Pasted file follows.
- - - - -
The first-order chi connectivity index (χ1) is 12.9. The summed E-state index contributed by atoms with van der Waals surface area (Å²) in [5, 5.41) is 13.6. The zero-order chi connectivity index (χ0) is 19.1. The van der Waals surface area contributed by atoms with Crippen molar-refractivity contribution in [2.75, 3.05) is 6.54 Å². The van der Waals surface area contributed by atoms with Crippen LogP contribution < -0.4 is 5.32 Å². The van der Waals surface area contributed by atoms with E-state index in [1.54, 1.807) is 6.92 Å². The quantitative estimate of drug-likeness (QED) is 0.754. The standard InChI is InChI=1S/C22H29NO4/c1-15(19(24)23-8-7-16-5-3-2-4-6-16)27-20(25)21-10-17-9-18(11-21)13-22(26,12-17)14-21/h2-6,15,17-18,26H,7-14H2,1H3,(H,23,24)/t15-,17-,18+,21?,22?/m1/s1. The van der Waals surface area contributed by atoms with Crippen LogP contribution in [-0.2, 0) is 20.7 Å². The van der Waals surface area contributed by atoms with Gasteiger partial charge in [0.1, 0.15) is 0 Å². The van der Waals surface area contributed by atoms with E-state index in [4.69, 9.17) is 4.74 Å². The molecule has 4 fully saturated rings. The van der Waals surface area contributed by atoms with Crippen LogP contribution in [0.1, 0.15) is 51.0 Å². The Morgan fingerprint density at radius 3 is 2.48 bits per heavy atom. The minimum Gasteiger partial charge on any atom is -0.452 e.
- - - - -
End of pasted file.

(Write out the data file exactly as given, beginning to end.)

The first-order chi connectivity index (χ1) is 12.9. The summed E-state index contributed by atoms with van der Waals surface area (Å²) in [5, 5.41) is 13.6. The zero-order chi connectivity index (χ0) is 19.1. The van der Waals surface area contributed by atoms with Crippen molar-refractivity contribution in [2.75, 3.05) is 6.54 Å². The van der Waals surface area contributed by atoms with Crippen LogP contribution < -0.4 is 5.32 Å². The van der Waals surface area contributed by atoms with E-state index in [1.54, 1.807) is 6.92 Å². The quantitative estimate of drug-likeness (QED) is 0.754. The standard InChI is InChI=1S/C22H29NO4/c1-15(19(24)23-8-7-16-5-3-2-4-6-16)27-20(25)21-10-17-9-18(11-21)13-22(26,12-17)14-21/h2-6,15,17-18,26H,7-14H2,1H3,(H,23,24)/t15-,17-,18+,21?,22?/m1/s1. The van der Waals surface area contributed by atoms with Crippen LogP contribution in [-0.2, 0) is 20.7 Å². The van der Waals surface area contributed by atoms with Gasteiger partial charge in [0.1, 0.15) is 0 Å². The van der Waals surface area contributed by atoms with E-state index in [4.69, 9.17) is 4.74 Å². The molecule has 4 fully saturated rings. The van der Waals surface area contributed by atoms with Crippen LogP contribution in [0.1, 0.15) is 51.0 Å². The Morgan fingerprint density at radius 3 is 2.48 bits per heavy atom. The minimum Gasteiger partial charge on any atom is -0.452 e.